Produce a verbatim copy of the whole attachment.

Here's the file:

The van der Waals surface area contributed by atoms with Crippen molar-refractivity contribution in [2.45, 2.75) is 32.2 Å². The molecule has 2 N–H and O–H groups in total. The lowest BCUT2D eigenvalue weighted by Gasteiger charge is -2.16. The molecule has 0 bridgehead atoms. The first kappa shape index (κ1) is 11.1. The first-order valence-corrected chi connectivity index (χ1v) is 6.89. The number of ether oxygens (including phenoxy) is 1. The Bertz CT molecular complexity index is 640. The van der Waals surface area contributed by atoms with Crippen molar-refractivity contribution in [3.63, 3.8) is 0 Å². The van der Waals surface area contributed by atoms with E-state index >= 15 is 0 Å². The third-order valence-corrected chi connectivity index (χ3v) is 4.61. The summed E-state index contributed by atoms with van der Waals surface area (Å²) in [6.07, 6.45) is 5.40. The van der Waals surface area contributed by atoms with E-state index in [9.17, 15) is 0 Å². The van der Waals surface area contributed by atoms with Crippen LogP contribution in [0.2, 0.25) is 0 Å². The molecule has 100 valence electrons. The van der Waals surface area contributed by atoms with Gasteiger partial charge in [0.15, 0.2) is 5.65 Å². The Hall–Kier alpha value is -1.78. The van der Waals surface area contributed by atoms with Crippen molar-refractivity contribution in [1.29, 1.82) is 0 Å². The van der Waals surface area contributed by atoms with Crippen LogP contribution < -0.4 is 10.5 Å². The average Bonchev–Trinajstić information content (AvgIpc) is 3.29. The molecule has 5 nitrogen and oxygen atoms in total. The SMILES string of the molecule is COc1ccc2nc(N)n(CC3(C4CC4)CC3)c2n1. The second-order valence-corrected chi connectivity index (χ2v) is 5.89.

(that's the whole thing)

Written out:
The van der Waals surface area contributed by atoms with Crippen molar-refractivity contribution in [2.45, 2.75) is 32.2 Å². The molecule has 2 N–H and O–H groups in total. The lowest BCUT2D eigenvalue weighted by Gasteiger charge is -2.16. The molecule has 0 bridgehead atoms. The first kappa shape index (κ1) is 11.1. The first-order valence-corrected chi connectivity index (χ1v) is 6.89. The number of ether oxygens (including phenoxy) is 1. The Bertz CT molecular complexity index is 640. The van der Waals surface area contributed by atoms with Crippen molar-refractivity contribution in [3.63, 3.8) is 0 Å². The van der Waals surface area contributed by atoms with E-state index >= 15 is 0 Å². The third-order valence-corrected chi connectivity index (χ3v) is 4.61. The summed E-state index contributed by atoms with van der Waals surface area (Å²) in [6.07, 6.45) is 5.40. The van der Waals surface area contributed by atoms with E-state index in [9.17, 15) is 0 Å². The van der Waals surface area contributed by atoms with Crippen LogP contribution in [0.2, 0.25) is 0 Å². The molecule has 100 valence electrons. The van der Waals surface area contributed by atoms with Gasteiger partial charge in [0.15, 0.2) is 5.65 Å². The Hall–Kier alpha value is -1.78. The van der Waals surface area contributed by atoms with Crippen molar-refractivity contribution in [1.29, 1.82) is 0 Å². The van der Waals surface area contributed by atoms with Crippen LogP contribution < -0.4 is 10.5 Å². The average Bonchev–Trinajstić information content (AvgIpc) is 3.29. The molecule has 5 nitrogen and oxygen atoms in total. The SMILES string of the molecule is COc1ccc2nc(N)n(CC3(C4CC4)CC3)c2n1. The second-order valence-corrected chi connectivity index (χ2v) is 5.89.